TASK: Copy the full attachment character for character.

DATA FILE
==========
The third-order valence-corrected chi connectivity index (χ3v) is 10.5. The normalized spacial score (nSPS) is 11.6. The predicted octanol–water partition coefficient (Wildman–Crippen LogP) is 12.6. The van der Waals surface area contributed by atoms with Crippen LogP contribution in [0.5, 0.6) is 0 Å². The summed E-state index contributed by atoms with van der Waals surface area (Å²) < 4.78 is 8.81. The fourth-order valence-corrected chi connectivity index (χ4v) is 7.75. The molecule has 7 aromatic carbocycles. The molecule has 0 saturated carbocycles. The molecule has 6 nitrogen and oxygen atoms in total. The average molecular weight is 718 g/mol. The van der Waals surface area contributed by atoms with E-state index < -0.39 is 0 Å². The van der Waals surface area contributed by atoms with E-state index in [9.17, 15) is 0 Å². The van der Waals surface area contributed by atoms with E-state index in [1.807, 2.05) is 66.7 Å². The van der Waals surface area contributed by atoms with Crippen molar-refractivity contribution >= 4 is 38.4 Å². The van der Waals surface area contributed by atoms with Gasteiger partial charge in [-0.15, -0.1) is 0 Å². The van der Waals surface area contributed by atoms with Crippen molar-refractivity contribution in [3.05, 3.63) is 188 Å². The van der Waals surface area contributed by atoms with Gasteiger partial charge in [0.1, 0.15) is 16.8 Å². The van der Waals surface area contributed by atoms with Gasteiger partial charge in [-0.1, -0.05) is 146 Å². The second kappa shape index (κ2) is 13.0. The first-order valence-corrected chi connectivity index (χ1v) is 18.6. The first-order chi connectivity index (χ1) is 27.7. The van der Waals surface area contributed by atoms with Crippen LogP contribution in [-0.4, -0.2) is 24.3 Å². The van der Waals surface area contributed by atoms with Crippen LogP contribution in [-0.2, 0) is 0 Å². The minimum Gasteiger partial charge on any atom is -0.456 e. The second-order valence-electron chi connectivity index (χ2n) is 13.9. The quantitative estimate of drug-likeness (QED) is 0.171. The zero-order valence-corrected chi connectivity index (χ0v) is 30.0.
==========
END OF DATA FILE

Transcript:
The third-order valence-corrected chi connectivity index (χ3v) is 10.5. The normalized spacial score (nSPS) is 11.6. The predicted octanol–water partition coefficient (Wildman–Crippen LogP) is 12.6. The van der Waals surface area contributed by atoms with Crippen LogP contribution in [0.5, 0.6) is 0 Å². The summed E-state index contributed by atoms with van der Waals surface area (Å²) < 4.78 is 8.81. The fourth-order valence-corrected chi connectivity index (χ4v) is 7.75. The molecule has 7 aromatic carbocycles. The molecule has 0 saturated carbocycles. The molecule has 6 nitrogen and oxygen atoms in total. The average molecular weight is 718 g/mol. The van der Waals surface area contributed by atoms with E-state index < -0.39 is 0 Å². The van der Waals surface area contributed by atoms with E-state index in [9.17, 15) is 0 Å². The van der Waals surface area contributed by atoms with E-state index in [1.807, 2.05) is 66.7 Å². The van der Waals surface area contributed by atoms with Crippen molar-refractivity contribution >= 4 is 38.4 Å². The van der Waals surface area contributed by atoms with Gasteiger partial charge in [-0.15, -0.1) is 0 Å². The van der Waals surface area contributed by atoms with Crippen molar-refractivity contribution in [3.05, 3.63) is 188 Å². The van der Waals surface area contributed by atoms with Gasteiger partial charge in [0.1, 0.15) is 16.8 Å². The van der Waals surface area contributed by atoms with Gasteiger partial charge in [-0.1, -0.05) is 146 Å². The second kappa shape index (κ2) is 13.0. The first-order valence-corrected chi connectivity index (χ1v) is 18.6. The first-order chi connectivity index (χ1) is 27.7. The van der Waals surface area contributed by atoms with Crippen LogP contribution in [-0.4, -0.2) is 24.3 Å². The van der Waals surface area contributed by atoms with Crippen LogP contribution in [-0.2, 0) is 0 Å². The minimum Gasteiger partial charge on any atom is -0.456 e. The second-order valence-electron chi connectivity index (χ2n) is 13.9. The quantitative estimate of drug-likeness (QED) is 0.171. The zero-order valence-corrected chi connectivity index (χ0v) is 30.0.